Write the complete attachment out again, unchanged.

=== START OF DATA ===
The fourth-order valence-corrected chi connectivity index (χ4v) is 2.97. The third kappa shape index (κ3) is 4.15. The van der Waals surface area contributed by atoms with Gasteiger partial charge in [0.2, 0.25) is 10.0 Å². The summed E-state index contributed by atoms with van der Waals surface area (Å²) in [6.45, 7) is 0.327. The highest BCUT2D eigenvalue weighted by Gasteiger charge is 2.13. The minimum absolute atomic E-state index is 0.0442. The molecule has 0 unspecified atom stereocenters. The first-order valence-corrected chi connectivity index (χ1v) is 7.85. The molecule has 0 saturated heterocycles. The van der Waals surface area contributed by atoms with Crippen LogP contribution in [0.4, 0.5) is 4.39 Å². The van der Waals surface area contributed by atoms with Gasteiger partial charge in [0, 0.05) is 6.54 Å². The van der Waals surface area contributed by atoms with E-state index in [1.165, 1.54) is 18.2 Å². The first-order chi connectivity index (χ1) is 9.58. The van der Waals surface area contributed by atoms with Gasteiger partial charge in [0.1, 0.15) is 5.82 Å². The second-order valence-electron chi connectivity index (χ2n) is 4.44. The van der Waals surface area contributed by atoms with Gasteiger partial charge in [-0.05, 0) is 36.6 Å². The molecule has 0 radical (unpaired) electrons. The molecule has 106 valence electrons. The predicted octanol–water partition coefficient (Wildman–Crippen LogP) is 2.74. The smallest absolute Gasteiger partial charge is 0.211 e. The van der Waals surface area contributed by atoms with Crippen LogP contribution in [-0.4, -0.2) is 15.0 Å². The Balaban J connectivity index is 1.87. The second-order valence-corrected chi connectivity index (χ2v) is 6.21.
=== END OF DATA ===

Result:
The fourth-order valence-corrected chi connectivity index (χ4v) is 2.97. The third kappa shape index (κ3) is 4.15. The van der Waals surface area contributed by atoms with Gasteiger partial charge in [0.2, 0.25) is 10.0 Å². The summed E-state index contributed by atoms with van der Waals surface area (Å²) in [6.45, 7) is 0.327. The highest BCUT2D eigenvalue weighted by Gasteiger charge is 2.13. The minimum absolute atomic E-state index is 0.0442. The molecule has 0 unspecified atom stereocenters. The first-order valence-corrected chi connectivity index (χ1v) is 7.85. The molecule has 0 saturated heterocycles. The van der Waals surface area contributed by atoms with Crippen LogP contribution in [0.4, 0.5) is 4.39 Å². The van der Waals surface area contributed by atoms with Gasteiger partial charge in [0, 0.05) is 6.54 Å². The van der Waals surface area contributed by atoms with E-state index in [1.165, 1.54) is 18.2 Å². The first-order chi connectivity index (χ1) is 9.58. The van der Waals surface area contributed by atoms with Gasteiger partial charge in [0.1, 0.15) is 5.82 Å². The second-order valence-electron chi connectivity index (χ2n) is 4.44. The van der Waals surface area contributed by atoms with Gasteiger partial charge in [-0.05, 0) is 36.6 Å². The molecule has 0 radical (unpaired) electrons. The molecule has 106 valence electrons. The predicted octanol–water partition coefficient (Wildman–Crippen LogP) is 2.74. The smallest absolute Gasteiger partial charge is 0.211 e. The van der Waals surface area contributed by atoms with Crippen LogP contribution in [-0.4, -0.2) is 15.0 Å². The Balaban J connectivity index is 1.87. The second-order valence-corrected chi connectivity index (χ2v) is 6.21.